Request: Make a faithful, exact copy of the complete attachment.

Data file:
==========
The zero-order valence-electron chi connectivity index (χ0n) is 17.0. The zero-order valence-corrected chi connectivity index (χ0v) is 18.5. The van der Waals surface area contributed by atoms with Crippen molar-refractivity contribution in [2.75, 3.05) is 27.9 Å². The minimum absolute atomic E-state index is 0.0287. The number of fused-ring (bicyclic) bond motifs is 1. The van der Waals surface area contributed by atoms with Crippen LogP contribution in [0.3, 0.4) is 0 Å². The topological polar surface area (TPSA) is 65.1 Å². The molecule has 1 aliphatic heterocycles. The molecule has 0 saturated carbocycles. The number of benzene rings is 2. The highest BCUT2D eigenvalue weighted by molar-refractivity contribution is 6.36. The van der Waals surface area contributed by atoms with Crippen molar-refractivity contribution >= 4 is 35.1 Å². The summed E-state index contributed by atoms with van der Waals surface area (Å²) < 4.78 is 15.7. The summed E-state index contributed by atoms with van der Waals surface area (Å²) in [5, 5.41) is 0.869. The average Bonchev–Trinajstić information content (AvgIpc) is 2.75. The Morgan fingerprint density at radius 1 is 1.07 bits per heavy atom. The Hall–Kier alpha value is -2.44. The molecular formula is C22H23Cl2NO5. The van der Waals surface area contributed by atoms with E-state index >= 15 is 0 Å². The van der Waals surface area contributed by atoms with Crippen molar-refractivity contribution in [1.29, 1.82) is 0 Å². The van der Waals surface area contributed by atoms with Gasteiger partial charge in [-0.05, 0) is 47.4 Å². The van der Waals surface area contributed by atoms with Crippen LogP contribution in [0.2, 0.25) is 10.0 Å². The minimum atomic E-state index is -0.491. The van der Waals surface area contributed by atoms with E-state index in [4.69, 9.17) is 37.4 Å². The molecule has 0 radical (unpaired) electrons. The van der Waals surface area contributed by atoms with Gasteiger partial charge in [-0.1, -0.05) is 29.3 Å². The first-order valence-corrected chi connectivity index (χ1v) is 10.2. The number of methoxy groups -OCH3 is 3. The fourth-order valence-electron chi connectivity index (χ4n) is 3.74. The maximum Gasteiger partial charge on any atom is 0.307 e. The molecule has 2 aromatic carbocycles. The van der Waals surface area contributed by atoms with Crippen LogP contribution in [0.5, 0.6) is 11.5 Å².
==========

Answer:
The zero-order valence-electron chi connectivity index (χ0n) is 17.0. The zero-order valence-corrected chi connectivity index (χ0v) is 18.5. The van der Waals surface area contributed by atoms with Crippen molar-refractivity contribution in [2.75, 3.05) is 27.9 Å². The minimum absolute atomic E-state index is 0.0287. The number of fused-ring (bicyclic) bond motifs is 1. The van der Waals surface area contributed by atoms with Crippen LogP contribution in [0.3, 0.4) is 0 Å². The topological polar surface area (TPSA) is 65.1 Å². The molecule has 1 aliphatic heterocycles. The molecule has 0 saturated carbocycles. The number of benzene rings is 2. The highest BCUT2D eigenvalue weighted by molar-refractivity contribution is 6.36. The van der Waals surface area contributed by atoms with Crippen molar-refractivity contribution >= 4 is 35.1 Å². The summed E-state index contributed by atoms with van der Waals surface area (Å²) < 4.78 is 15.7. The summed E-state index contributed by atoms with van der Waals surface area (Å²) in [5, 5.41) is 0.869. The average Bonchev–Trinajstić information content (AvgIpc) is 2.75. The Morgan fingerprint density at radius 1 is 1.07 bits per heavy atom. The Hall–Kier alpha value is -2.44. The molecular formula is C22H23Cl2NO5. The van der Waals surface area contributed by atoms with E-state index >= 15 is 0 Å². The van der Waals surface area contributed by atoms with Crippen molar-refractivity contribution in [1.29, 1.82) is 0 Å². The van der Waals surface area contributed by atoms with Gasteiger partial charge in [-0.05, 0) is 47.4 Å². The van der Waals surface area contributed by atoms with Crippen LogP contribution in [0.2, 0.25) is 10.0 Å². The minimum atomic E-state index is -0.491. The van der Waals surface area contributed by atoms with E-state index in [4.69, 9.17) is 37.4 Å². The molecule has 0 radical (unpaired) electrons. The van der Waals surface area contributed by atoms with Gasteiger partial charge in [-0.1, -0.05) is 29.3 Å². The first-order valence-corrected chi connectivity index (χ1v) is 10.2. The number of methoxy groups -OCH3 is 3. The fourth-order valence-electron chi connectivity index (χ4n) is 3.74. The maximum Gasteiger partial charge on any atom is 0.307 e. The molecule has 2 aromatic carbocycles. The van der Waals surface area contributed by atoms with Crippen LogP contribution in [0.5, 0.6) is 11.5 Å².